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Board of Supervisors discuss controlled burns to help battle wildfires

SB Co BOS talks about controlled burns

SANTA MARIA, Calif. - It’s only been a few weeks into fire season and crews already had to battle what at the time was the biggest fire in all of the state--the Alamo Fire.

"These are folks that live in a remote area, there isn’t a lot of access so they are always worried about the next wildfire,” said Steve Lavagnino, Fifth District Supervisor for Santa Barbara County. 

Lavagnino said he’s asking fire officials what they can do before fires the Alamo Fire, in places that haven’t burned for years, break out. 

"It makes sense to me to get experts out there to control it on our terms and out pace mother nature a little bit,” he said.

He’s specifically talking about controlled burns. That means purposely burning areas to get rid of all of the fuels that could ignite a fire.

"It cost us $20 million to fight over this last week both fires on both sides and it’s very costly there has to be a way to do this,” he added.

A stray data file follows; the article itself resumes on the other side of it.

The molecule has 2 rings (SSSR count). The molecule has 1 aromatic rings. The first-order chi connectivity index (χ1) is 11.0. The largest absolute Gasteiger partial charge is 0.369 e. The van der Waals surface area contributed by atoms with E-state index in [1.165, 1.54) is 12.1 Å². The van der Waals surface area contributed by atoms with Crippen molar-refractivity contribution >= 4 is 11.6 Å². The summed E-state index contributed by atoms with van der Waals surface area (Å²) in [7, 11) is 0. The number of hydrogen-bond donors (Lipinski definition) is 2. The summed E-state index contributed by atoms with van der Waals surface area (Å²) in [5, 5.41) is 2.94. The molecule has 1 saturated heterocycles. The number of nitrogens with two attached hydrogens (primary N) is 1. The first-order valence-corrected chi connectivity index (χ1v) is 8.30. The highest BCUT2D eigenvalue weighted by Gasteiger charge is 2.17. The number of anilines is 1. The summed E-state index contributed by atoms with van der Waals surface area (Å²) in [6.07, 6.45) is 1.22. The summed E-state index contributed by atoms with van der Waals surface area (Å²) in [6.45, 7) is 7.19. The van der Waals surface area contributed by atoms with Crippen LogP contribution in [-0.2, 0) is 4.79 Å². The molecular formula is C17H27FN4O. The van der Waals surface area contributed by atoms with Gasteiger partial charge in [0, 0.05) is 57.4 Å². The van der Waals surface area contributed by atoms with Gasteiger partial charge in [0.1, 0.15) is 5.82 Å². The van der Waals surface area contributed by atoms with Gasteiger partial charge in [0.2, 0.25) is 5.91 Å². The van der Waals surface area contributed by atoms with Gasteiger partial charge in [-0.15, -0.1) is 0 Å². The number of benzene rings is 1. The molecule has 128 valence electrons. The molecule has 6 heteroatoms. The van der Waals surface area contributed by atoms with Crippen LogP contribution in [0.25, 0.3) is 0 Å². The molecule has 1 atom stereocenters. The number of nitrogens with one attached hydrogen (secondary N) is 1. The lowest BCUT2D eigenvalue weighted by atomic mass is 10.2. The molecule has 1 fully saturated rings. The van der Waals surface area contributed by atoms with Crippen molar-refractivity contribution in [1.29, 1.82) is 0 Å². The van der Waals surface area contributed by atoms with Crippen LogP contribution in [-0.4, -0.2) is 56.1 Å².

As the Alamo Fire raged on and the Whittier Fire gained speed crews from all over the state came to help put out the flames and protect hundreds of threatened homes. 

"Until we start seeing some more rain and weather change we are done for the year,” says Chris Elms, with CAL FIRE about scheduled burns. 

Fire officials say it can be challenging to staff scheduled controlled burns, with fire season underway crews are all over the state helping to put out flames.

"Getting the okay to do it and managing it in a way that it doesn’t affect the environment or escape into a wildfire,” says Elms are some of the challenges. 

Elms says they are under the same ban as everyone else adding if it doesn’t need to be burned they aren’t doing it.


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